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Bithenge Library

This page gives an overview of the Bithenge library API and internals. Detailed documentation can be found in the source code’s Doxygen comments.

Conventions

Names

All public functions and types have names starting with bithenge_.

Error handling

Almost all Bithenge functions return an integer error code. It will be EOK on success or an error code from errno.h on failure. Even if an error occurs, functions will still free or dereference their arguments as documented.

Reference counting

Nodes, expressions, transforms, and scopes use reference counting. For instance, functions that produce a node (through a bithenge_node_t ** parameter) create a new reference to the node; you are responsible for ensuring the reference count is eventually decremented. The reference count can be incremented with bithenge_xxx_inc_ref and decremented with bithenge_xxx_dec_ref.

If a function’s documentation says it “takes [ownership of] a reference” to an object, the function guarantees the object’s reference count will eventually be decremented, even if an error occurs. Therefore, if you create an object only to immediately pass it to such a function, you do not need to change its reference count.

Polymorphism

Blob nodes, internal nodes, expressions, and transforms are polymorphic. We will use transforms as an example, but the others are similar. Each transform implementation has its own struct, including a bithenge_transform_t member, and its own static bithenge_transform_ops_t instance. When a transform is created, it calls bithenge_transform_init on the bithenge_transform_t and gives it a pointer to the bithenge_transform_ops_t instance. It then returns a pointer to the bithenge_transform_t to the caller. When the caller uses a function on the bithenge_transform_t *, it automatically looks in the bithenge_transform_ops_t for the transform‐specific implementation.

Main types

Nodes

Integer, boolean, and string nodes are trivial. Blob and internal nodes are polymorphic; each node has its own functions to access its contents. This means calculating the node’s contents can be delayed until the contents are needed.

Transforms

The primary method of transforms is apply, which applies a transform to an input tree and creates an output tree. When a transform takes a blob node as input, it is sometimes necessary to determine the prefix of a given blob that can be used as input to the transform; the method prefix_length can be used for this. Alternatively, a prefix_apply method can do both at once, substituting for or supplementing apply and prefix_length. All three of these methods take a scope; see below.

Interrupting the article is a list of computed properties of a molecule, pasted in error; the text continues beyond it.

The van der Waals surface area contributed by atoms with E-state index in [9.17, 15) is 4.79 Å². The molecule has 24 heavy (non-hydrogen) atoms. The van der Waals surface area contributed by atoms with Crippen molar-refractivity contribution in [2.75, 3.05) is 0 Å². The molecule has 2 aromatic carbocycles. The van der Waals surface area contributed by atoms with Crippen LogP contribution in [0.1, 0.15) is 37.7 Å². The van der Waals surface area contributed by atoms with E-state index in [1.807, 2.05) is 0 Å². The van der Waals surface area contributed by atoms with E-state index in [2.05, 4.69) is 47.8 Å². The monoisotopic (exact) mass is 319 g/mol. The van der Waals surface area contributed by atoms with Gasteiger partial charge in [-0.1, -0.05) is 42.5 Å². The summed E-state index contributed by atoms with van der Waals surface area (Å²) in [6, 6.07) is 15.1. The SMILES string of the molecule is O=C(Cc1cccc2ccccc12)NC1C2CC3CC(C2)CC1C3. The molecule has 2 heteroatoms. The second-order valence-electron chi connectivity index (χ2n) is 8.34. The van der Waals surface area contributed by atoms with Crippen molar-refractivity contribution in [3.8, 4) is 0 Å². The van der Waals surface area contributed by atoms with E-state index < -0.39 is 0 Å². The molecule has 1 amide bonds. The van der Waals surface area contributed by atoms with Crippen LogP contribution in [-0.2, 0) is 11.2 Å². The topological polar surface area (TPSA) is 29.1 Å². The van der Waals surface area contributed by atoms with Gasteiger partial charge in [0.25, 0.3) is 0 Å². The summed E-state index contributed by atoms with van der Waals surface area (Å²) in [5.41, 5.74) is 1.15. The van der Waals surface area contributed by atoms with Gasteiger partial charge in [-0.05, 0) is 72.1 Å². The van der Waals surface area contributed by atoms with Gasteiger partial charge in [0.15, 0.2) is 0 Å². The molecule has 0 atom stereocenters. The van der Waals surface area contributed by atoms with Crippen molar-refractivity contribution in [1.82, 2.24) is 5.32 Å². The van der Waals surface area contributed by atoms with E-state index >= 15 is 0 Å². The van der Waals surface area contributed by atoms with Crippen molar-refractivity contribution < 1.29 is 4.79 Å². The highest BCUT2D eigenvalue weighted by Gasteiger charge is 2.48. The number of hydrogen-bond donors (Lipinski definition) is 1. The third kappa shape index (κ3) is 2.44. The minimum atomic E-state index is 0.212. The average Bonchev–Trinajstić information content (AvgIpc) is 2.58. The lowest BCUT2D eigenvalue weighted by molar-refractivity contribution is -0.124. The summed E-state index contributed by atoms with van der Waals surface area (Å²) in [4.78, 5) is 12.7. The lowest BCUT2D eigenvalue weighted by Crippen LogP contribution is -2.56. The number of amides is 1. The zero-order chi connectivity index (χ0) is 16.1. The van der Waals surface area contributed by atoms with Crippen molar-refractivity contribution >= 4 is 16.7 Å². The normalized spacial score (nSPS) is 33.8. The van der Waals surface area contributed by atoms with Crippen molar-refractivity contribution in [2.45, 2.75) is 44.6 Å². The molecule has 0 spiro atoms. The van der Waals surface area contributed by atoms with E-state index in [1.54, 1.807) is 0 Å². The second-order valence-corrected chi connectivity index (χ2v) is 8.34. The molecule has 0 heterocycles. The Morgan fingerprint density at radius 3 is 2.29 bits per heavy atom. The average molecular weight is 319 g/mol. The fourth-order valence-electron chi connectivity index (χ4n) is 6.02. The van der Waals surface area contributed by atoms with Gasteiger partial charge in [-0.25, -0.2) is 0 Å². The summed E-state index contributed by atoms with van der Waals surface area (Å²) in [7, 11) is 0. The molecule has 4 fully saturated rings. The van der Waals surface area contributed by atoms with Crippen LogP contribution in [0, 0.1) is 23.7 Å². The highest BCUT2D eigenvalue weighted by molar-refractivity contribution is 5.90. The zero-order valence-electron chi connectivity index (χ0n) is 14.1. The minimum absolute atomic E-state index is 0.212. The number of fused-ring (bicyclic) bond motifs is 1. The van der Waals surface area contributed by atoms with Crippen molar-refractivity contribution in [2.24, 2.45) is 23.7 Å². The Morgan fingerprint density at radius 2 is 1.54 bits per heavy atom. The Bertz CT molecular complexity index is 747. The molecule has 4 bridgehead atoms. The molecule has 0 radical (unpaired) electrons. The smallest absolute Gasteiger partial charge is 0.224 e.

Expressions

The only method of expressions is evaluate, which evaluates the expression in a scope to create an output node. Expressions can be considered similar to transforms, except that they have no input node.

Scopes

Scopes keep track of all information needed by transforms and expressions other than transforms’ input trees. This includes parameters, nodes being created, input nodes, and error messages.

Main functions

Aside from functions directly related to the types above, Bithenge has several other important functions:

  • bithenge_parse_script parses a Bithenge script file to create a transform.
  • bithenge_node_from_source creates a node based on a string, such as block:bd/initrd.
  • bithenge_print_node prints nodes in human‐readable formats.

The test.c program included with Bithenge is a simple demonstration of all of these functions.

Testing

In HelenOS, Bithenge can be tested by running batch test.bdsh in the /src/bithenge directory. If it runs to the end and prints "Success!", Bithenge worked correctly on the example files.

In Linux, more advanced testing is possible. Compile with COVERAGE=y FAILURE=y make and run test.sh with Valgrind installed. Bithenge will use failure injection to test much of the error handling code, in addition to the main paths.

Last modified 6 years ago Last modified on 2012-08-20T18:59:29Z